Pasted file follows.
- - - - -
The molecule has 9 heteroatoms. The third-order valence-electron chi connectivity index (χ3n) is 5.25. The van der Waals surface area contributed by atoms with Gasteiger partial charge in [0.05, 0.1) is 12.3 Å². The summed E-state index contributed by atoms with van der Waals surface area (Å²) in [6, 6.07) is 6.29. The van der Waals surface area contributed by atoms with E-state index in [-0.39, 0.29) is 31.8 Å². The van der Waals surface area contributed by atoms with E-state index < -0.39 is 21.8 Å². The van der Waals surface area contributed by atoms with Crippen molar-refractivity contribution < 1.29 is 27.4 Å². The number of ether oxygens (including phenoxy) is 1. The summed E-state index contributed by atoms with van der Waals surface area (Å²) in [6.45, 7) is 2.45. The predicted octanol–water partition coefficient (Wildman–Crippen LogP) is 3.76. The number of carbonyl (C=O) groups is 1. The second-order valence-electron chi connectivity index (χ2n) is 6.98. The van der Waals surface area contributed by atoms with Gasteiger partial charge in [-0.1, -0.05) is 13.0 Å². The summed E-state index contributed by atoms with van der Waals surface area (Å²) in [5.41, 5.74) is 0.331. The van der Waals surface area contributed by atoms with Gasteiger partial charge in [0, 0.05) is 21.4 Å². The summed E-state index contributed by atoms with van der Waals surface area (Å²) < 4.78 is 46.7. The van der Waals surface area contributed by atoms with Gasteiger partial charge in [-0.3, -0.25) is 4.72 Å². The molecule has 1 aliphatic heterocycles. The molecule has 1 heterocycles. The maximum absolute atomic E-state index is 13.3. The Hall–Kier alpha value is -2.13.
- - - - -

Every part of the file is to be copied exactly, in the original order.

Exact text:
The molecule has 9 heteroatoms. The third-order valence-electron chi connectivity index (χ3n) is 5.25. The van der Waals surface area contributed by atoms with Gasteiger partial charge in [0.05, 0.1) is 12.3 Å². The summed E-state index contributed by atoms with van der Waals surface area (Å²) in [6, 6.07) is 6.29. The van der Waals surface area contributed by atoms with E-state index in [-0.39, 0.29) is 31.8 Å². The van der Waals surface area contributed by atoms with E-state index < -0.39 is 21.8 Å². The van der Waals surface area contributed by atoms with Crippen molar-refractivity contribution < 1.29 is 27.4 Å². The number of ether oxygens (including phenoxy) is 1. The summed E-state index contributed by atoms with van der Waals surface area (Å²) in [6.45, 7) is 2.45. The predicted octanol–water partition coefficient (Wildman–Crippen LogP) is 3.76. The number of carbonyl (C=O) groups is 1. The second-order valence-electron chi connectivity index (χ2n) is 6.98. The van der Waals surface area contributed by atoms with Gasteiger partial charge in [-0.1, -0.05) is 13.0 Å². The summed E-state index contributed by atoms with van der Waals surface area (Å²) in [5.41, 5.74) is 0.331. The van der Waals surface area contributed by atoms with Gasteiger partial charge in [0, 0.05) is 21.4 Å². The summed E-state index contributed by atoms with van der Waals surface area (Å²) < 4.78 is 46.7. The van der Waals surface area contributed by atoms with Gasteiger partial charge in [-0.3, -0.25) is 4.72 Å². The molecule has 1 aliphatic heterocycles. The molecule has 1 heterocycles. The maximum absolute atomic E-state index is 13.3. The Hall–Kier alpha value is -2.13.